SNIPT: Collective S1-011

YOUR CINEMA: Collective S1-008

JUNKYKID: Collective S1-015

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Image caption appears here

"Love Shacking Up…"

I was a photo assistant for Lane Pederson in NYC. I had been processing film for Andy Warhol's Interview magazine and shooting odd little filler shots for their advertising.

One day in December of 1977, I got a phone call at the studio from Richard Cramer, the assistant AD at Interview. He asked me if I wanted to see a band from Athens, GA at Max's Kansas City, a famous NYC niteclub. I had lived in Atlanta in the early 60's so I was a little curious about this unknown Southern band.

On December 12th 1977, the B-52's played Max's Kansas City the first time. Lydia Lunch and her band, Teenage Jesus and the Jerks, were the opening act.

Before the band came on stage, there was a sound of bees buzzing, then the band came on stage and began playing "Planet Claire," the music of which is a copy of "The Peter Gunn Theme," written by Henry Mancini.

The first song I ever played on guitar was "The Peter Gunn Theme." Ricky Wilson played Mosrite guitars, which are played by my other favorite band, The Ventures. If I was ever in a rock band, the B's would have been my dream band.

I asked the band to come to the photo studio where I worked, as I wanted to get a studio shot for Interview magazine. The day of the shoot, Cindy Wilson had gotten homesick and went back to Athens, GA. Maureen McLaughlin stood in for Cindy and I don't think anyone ever knew, especially the Japanese readers of Studio Voice, which subsequently published this photo.

I had offered the bands first manager, Maureen McLaughlin the use of the extra room in my NY apartment when she had to come to NYC to get bookings for the band.

One summer day in 1978, I was vacationing on my friend Billy Halsey's family farm in Watermill, Long Island. I called my apartment to check my answering machine for messages.

Ricky answered the phone.

I said, "Ricky, what are you doing there?"

He said, "We're all here."

The whole band had moved into my apartment. When I returned home, the whole apartment was so tidy, especially the bathroom.

Cindy had obviously, spent several hours, scrubbing and bleaching the bathtub and it never looked so white.

I asked the band to come back a second time to the photo studio where I worked to make a photo with the correct personnel. I had the idea to produce a 16 x 20" poster in B&W to "snipe" around the clubs, where the band would be playing.

I didn't know about wheat paste and after I had stapled posters around the block where Max's Kansas City was and got back the the point where I started, all the posters were gone.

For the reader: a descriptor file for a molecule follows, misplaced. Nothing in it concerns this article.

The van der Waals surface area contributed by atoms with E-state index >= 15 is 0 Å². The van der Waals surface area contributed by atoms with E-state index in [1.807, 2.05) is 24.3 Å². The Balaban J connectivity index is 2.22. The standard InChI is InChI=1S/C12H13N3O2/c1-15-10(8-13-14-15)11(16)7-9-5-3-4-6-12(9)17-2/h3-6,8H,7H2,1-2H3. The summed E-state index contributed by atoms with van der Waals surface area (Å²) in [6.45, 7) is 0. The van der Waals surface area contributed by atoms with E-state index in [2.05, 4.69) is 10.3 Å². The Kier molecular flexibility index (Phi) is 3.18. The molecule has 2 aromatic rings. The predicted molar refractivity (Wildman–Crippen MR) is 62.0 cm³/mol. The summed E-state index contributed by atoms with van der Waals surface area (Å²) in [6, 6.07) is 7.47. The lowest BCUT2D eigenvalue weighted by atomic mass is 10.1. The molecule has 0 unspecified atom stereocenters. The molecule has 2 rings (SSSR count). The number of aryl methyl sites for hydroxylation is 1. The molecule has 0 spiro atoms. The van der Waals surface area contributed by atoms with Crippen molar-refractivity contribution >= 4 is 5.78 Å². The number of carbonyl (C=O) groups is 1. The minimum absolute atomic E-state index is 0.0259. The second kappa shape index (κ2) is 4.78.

After that I began selling the posters for 52¢ or two for a dollar.

Interview magazine published the picture with Glenn O'Brien's interview.

Two years later, the band had just been signed by Chris Blackwell of Island Records. I got a phone call from Tony Wright, the creative director of Island Records, who wanted to see all of my shots of the B-52's. When I got to his office, it was obvious that the band had already decided on using this picture. Tony asked me if he could hand-color it.

We changed the mylar ballon that Kate was holding to a matching shoes and handbag that I had bought her in a thrift shop. Tony asked me how much money I wanted for use of the shot.

I told him I had no idea.

He offered me $750, which I quickly calculated as 5 weeks of my present pay.

Tony hated the group and used the name of "Sue Absurd" as his art direction credit.

It became one of our biggest covers and won many awards.

Soon after the debut album was released, I was contacted by Rolling Stone magazine's photo editor, Lori Kratochvil. She gave me my first assignment for the magazine. I took the band to The Unisphere in Flushing Meadows, where this shot was taken. I also took the band into the studio for their third studio session.

After I got all the film back from the lab, I let the band edit the film down to one image. When I confidentally presented this slide to Lori Kratochvil, she was furious. "Where is the rest of the film? she asked.

Out of allegiance to the band, I refused to let her see the rest of the shoot.

It was the first and only job I ever had for Rolling Stone.

It was also the last time I was ever hired to photograph the band.

So much for loyalty.

Twenty years later, Warner Bros. Records used this image for the B-52's Greatest Hits package and then proceeded to lose the original negatives for this and three other shots.

Stay tuned for further legal ramifications.

- George DuBose